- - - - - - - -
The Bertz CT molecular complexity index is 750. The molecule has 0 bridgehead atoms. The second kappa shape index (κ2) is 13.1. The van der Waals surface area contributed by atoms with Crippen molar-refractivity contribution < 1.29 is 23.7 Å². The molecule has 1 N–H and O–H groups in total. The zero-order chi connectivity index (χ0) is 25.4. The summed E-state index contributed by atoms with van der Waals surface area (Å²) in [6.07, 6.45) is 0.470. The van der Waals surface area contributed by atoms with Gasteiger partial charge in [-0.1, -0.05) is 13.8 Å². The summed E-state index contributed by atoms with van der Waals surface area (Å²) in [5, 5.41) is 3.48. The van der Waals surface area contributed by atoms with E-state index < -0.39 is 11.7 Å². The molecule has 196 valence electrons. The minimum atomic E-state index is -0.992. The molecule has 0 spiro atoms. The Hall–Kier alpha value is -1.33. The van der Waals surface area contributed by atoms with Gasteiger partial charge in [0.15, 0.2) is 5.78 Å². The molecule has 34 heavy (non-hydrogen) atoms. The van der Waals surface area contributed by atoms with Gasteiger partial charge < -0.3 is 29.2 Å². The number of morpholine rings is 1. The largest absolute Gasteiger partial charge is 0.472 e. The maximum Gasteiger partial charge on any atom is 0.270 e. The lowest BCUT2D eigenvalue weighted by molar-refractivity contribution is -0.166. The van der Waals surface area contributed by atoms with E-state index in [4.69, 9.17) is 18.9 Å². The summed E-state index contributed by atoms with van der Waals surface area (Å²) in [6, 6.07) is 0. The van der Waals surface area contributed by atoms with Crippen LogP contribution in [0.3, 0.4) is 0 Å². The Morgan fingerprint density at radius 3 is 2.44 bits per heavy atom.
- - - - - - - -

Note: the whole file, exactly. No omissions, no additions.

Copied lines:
The Bertz CT molecular complexity index is 750. The molecule has 0 bridgehead atoms. The second kappa shape index (κ2) is 13.1. The van der Waals surface area contributed by atoms with Crippen molar-refractivity contribution < 1.29 is 23.7 Å². The molecule has 1 N–H and O–H groups in total. The zero-order chi connectivity index (χ0) is 25.4. The summed E-state index contributed by atoms with van der Waals surface area (Å²) in [6.07, 6.45) is 0.470. The van der Waals surface area contributed by atoms with Gasteiger partial charge in [-0.1, -0.05) is 13.8 Å². The summed E-state index contributed by atoms with van der Waals surface area (Å²) in [5, 5.41) is 3.48. The van der Waals surface area contributed by atoms with E-state index < -0.39 is 11.7 Å². The molecule has 196 valence electrons. The minimum atomic E-state index is -0.992. The molecule has 0 spiro atoms. The Hall–Kier alpha value is -1.33. The van der Waals surface area contributed by atoms with Gasteiger partial charge in [0.15, 0.2) is 5.78 Å². The molecule has 34 heavy (non-hydrogen) atoms. The van der Waals surface area contributed by atoms with Gasteiger partial charge < -0.3 is 29.2 Å². The number of morpholine rings is 1. The largest absolute Gasteiger partial charge is 0.472 e. The maximum Gasteiger partial charge on any atom is 0.270 e. The lowest BCUT2D eigenvalue weighted by molar-refractivity contribution is -0.166. The van der Waals surface area contributed by atoms with E-state index in [4.69, 9.17) is 18.9 Å². The summed E-state index contributed by atoms with van der Waals surface area (Å²) in [6, 6.07) is 0. The van der Waals surface area contributed by atoms with Crippen LogP contribution in [0.3, 0.4) is 0 Å². The Morgan fingerprint density at radius 3 is 2.44 bits per heavy atom.